This Is What (Straight, Cis, Capitalist, Christian, White Male) Democracy Looks Like 

If I hear one more white person whine about free speech, I will scream with a deep primal yell borne out of the viscera of my enslaved ancestors down through the ages on whose blood, sweat, and stolen tears this mock-democracy of a country was founded and built. 

A little while ago, the almost-ironically named American Library Association Think Tank on Facebook was full of white people determined that we should go out of our way to do outreach to the KKK, and other white supremacy terrorist groups, in the hopes of promoting free speech and intellectual freedom. Not just allow them to use public facilities, mind you, but do active outreach. Because their opportunities to share their hate-filled message are so limited. 

Lately, many white people have decried the negative response from many black folks and allies to a proposed new HBO show, from the makers of the already problematic Game of Thrones, about an “imaginary” world in which the confederacy won the Civil War and slavery still existed. As if the white supremacist legacy of slavery and settler colonialism and genocide isn’t still very much alive and well in this, the real world. These folks falsely, though typically, equate the #NoConfederate response as a form of “censorship” and call for all of us to relive the spectacle of black subjugation for the sake of “free speech.”

Just recently there’s been literal outrage about the firing a white dude from a big private company for releasing a statement about the so-called “biological inferiority” of women in his field and the need to do away with calls for more diversity and inclusion. Because, ya know, when your private employer fires you from your at-will job for behaving in the job as a racist, sexist jerk, that’s such a travesty of the constitutional protection against government sanction of speech. (Please note the intense sarcasm here.)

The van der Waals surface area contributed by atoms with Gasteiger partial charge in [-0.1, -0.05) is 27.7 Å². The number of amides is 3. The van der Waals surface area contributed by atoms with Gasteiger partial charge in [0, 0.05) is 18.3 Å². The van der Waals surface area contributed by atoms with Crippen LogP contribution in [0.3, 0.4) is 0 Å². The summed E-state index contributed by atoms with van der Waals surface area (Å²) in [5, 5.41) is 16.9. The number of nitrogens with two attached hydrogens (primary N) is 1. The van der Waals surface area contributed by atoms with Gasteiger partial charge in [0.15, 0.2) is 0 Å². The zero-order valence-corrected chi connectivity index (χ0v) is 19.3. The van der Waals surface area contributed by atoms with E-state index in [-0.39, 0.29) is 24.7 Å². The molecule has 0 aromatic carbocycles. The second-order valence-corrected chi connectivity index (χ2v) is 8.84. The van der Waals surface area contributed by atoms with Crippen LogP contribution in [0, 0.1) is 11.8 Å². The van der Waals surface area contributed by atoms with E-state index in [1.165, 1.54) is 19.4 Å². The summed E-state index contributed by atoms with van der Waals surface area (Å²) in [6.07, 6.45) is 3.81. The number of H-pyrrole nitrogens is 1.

Apparently, white people care a LOT about free speech. 

They care so much that a couple of weeks ago many of them took to calling administration at my workplace, sending me heinous emails and tweets, and leaving me threatening voicemails to demand my firing because I dare to exercise free speech to call out white supremacy and racial oppression. 

They care so much that when researchers of color across the country are faced with reprisal, including job loss, for speaking up about oppression, many celebrate the destruction of these professional lives as the cost for speaking the truth. 

They care so much that some of them, who are long-time members of the Society of American Archivists, are quitting in a huff because the SAA dared to allow a program on dismantling white supremacy in archives, in which archivists of color and white allies exercise their freedom of speech to educate others about the inherent oppression of the profession. 

(Again, please note the sarcasm.)

The fact is, these fighters for free speech only care about free speech that serves to maintain the white supremacist status quo. Freedom and democracy for all comes with an unspoken asterisk.* (*Only straight, cis, upper-class, Christian white men need apply.)

I’m tired of these proponents of oppressive democracy. Folks who pretend to care about equity and inclusion but only care about keeping whiteness front and center. 

But I appreciate the work of those who continue to speak up and speak out, even when it’s made clear that freedom of expression is just not for us. Those who take on the burden and personal risk on behalf of their communities or as allies, or both. Let’s continue to support them and each other. Let’s make “freedom for all” really mean something. 

Just Make Stuff Accessible